Five people were sentenced to death and three more to jail terms totalling 24 years in the murder of journalist Jamal Khashoggi. A top aide to the Saudi crown prince under investigation was not charged.

In this October 2, 2019 file photo, a Turkish police officer walks past a picture of slain Saudi journalist Jamal Khashoggi prior to a ceremony, near the Saudi Arabia consulate in Istanbul, marking the one-year anniversary of his death. A court in Saudi Arabia has sentenced five people to death for the killing of Washington Post columnist Jamal Khashoggi, who was murdered in the Saudi Consulate in Istanbul in October 2018 by a team of Saudi agents.
In this October 2, 2019 file photo, a Turkish police officer walks past a picture of slain Saudi journalist Jamal Khashoggi prior to a ceremony, near the Saudi Arabia consulate in Istanbul, marking the one-year anniversary of his death. A court in Saudi Arabia has sentenced five people to death for the killing of Washington Post columnist Jamal Khashoggi, who was murdered in the Saudi Consulate in Istanbul in October 2018 by a team of Saudi agents. (Lefteris Pitarakis / AP)

Saudi Arabia on Monday sentenced five people to death and three more to jail terms totalling 24 years over the killing of Saudi journalist Jamal Khashoggi in Istanbul in October last year.

Saudi Deputy Public Prosecutor and spokesman Shalaan al Shalaan, reading out the verdict in the trial, said the court dismissed charges against the remaining three of the 11 people that had been on trial, finding them not guilty. A top aid of the crown prince believed by many to be involved in the planning of the murder was investigated but not charged.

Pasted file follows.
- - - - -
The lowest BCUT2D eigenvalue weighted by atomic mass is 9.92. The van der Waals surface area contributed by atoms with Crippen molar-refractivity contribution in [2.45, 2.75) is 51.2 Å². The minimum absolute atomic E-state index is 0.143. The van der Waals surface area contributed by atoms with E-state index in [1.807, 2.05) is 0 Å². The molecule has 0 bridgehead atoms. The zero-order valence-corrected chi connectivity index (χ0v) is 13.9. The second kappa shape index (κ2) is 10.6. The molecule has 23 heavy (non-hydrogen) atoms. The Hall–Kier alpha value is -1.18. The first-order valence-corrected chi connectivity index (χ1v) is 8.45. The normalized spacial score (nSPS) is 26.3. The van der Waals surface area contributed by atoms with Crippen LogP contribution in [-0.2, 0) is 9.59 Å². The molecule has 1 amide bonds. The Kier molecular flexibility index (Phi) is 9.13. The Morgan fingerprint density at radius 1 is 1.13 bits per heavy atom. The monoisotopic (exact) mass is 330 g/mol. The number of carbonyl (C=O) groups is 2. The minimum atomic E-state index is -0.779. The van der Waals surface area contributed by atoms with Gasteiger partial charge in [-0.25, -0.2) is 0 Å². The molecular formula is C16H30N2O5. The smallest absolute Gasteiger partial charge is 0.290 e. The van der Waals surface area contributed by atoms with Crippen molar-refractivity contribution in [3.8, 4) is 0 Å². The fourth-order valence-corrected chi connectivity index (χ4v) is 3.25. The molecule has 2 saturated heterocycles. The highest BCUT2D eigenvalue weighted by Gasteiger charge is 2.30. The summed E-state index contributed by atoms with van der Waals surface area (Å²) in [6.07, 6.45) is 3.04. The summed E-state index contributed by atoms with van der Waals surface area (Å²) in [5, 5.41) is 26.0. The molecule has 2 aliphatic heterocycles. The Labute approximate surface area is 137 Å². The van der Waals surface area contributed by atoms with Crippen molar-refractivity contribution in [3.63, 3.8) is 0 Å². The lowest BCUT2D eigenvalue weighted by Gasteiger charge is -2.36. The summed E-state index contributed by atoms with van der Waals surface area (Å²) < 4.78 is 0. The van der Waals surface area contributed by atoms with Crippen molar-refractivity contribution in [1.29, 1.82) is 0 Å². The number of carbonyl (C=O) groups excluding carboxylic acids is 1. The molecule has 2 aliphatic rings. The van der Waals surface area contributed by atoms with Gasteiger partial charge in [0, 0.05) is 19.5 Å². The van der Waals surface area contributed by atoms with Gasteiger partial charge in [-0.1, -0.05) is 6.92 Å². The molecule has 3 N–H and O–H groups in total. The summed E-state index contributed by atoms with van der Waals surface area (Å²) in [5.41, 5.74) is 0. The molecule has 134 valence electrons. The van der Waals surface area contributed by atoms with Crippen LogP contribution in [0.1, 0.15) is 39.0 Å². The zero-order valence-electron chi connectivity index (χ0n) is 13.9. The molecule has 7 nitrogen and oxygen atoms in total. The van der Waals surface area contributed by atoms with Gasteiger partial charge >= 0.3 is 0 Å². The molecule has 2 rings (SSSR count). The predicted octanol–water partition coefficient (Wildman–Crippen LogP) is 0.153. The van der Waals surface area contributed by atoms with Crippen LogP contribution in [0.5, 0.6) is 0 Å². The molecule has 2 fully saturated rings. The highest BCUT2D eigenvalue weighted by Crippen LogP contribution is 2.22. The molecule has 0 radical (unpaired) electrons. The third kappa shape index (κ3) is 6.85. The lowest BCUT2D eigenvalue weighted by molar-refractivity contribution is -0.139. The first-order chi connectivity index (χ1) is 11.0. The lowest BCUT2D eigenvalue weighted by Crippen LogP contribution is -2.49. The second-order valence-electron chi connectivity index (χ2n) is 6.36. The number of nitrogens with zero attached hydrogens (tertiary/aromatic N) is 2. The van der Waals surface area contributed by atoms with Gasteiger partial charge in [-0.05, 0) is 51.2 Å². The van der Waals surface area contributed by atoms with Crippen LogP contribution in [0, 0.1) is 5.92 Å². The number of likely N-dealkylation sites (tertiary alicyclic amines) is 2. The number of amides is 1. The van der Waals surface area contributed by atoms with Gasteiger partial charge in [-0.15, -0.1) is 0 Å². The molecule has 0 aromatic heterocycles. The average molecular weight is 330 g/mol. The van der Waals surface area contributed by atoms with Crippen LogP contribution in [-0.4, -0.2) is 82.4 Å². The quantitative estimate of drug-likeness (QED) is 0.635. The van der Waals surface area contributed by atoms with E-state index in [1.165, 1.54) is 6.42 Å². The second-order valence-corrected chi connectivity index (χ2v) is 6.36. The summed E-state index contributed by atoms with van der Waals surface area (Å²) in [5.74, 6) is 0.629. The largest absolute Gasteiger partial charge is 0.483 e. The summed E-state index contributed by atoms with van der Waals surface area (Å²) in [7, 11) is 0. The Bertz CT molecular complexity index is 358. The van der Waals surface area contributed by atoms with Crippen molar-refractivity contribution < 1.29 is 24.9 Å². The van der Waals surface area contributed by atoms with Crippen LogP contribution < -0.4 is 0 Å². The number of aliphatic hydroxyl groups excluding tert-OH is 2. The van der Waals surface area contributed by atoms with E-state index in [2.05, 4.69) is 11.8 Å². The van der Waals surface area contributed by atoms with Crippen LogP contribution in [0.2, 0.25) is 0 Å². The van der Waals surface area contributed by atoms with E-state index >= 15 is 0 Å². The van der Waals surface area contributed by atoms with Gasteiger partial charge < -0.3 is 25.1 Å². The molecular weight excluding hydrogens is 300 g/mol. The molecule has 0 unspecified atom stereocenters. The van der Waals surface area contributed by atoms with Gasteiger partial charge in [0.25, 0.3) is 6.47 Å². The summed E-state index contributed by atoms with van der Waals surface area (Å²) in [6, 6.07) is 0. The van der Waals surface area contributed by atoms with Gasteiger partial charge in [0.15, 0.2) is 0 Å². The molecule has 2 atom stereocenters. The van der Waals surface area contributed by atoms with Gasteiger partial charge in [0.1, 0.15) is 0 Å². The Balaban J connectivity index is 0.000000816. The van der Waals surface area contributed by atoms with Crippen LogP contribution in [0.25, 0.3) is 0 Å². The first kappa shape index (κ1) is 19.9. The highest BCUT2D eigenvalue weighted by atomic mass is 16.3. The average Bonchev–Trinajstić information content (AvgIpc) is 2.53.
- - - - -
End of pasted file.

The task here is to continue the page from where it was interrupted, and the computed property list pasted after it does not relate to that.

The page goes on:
Khashoggi was a US resident and critic of Saudi Crown Prince Mohammed bin Salman (MbS), the kingdom's de facto ruler.

He was last seen at the Saudi consulate in Istanbul on October 2, 2018, where he had gone to receive papers ahead of his wedding. His body was reportedly dismembered and removed from the building, and his remains have not been found.

The killing caused a global uproar, tarnishing the crown prince's image. 

The decision is far from meeting the expectations of both our country and the international community for enlightening all aspects of this murder and for the manifestation of justice, Hami Aksoy, Turkish foreign ministry spokesman, said in a statement.   

Verdicts can be appealed

The CIA and some Western governments have said they believe Prince Mohammed ordered the killing, but Saudi officials say he had no role. Eleven Saudi suspects were put on trial over his death in secretive proceedings in Riyadh.

In the investigation into the murder, 21 were arrested and 10 were called in for questioning without arrest, Shalaan said.

Riyadh's criminal court pronounced the death penalty on five individuals, whose names have not yet been released, "for committing and directly participating in the murder of the victim".

The three sentenced to prison were given various sentences totalling 24 years "for their role in covering up this crime and violating the law".

Shalaan added that the investigations proved there was no "prior enmity" between those convicted and Khashoggi.

The verdicts can still be appealed.

Asiri, Qahtani spared

Last November the Saudi prosecutor said that Saud al Qahtani, a former high-profile Saudi royal adviser, had discussed Khashoggi's activities before he entered the Saudi consulate with the team which went on to kill him.

The prosecutor said Qahtani acted in coordination with deputy intelligence chief Ahmed al Asiri, who he said had ordered Khashoggi’s repatriation from Turkey and that the lead negotiator on the ground then decided to kill him.

Both men were dismissed from their positions but while Asiri went on trial, Qahtani did not.

On Monday, Shalaan said Asiri has been released due to insufficient evidence, and Qahtani had been investigated but was not charged and had been released.

Source: Reuters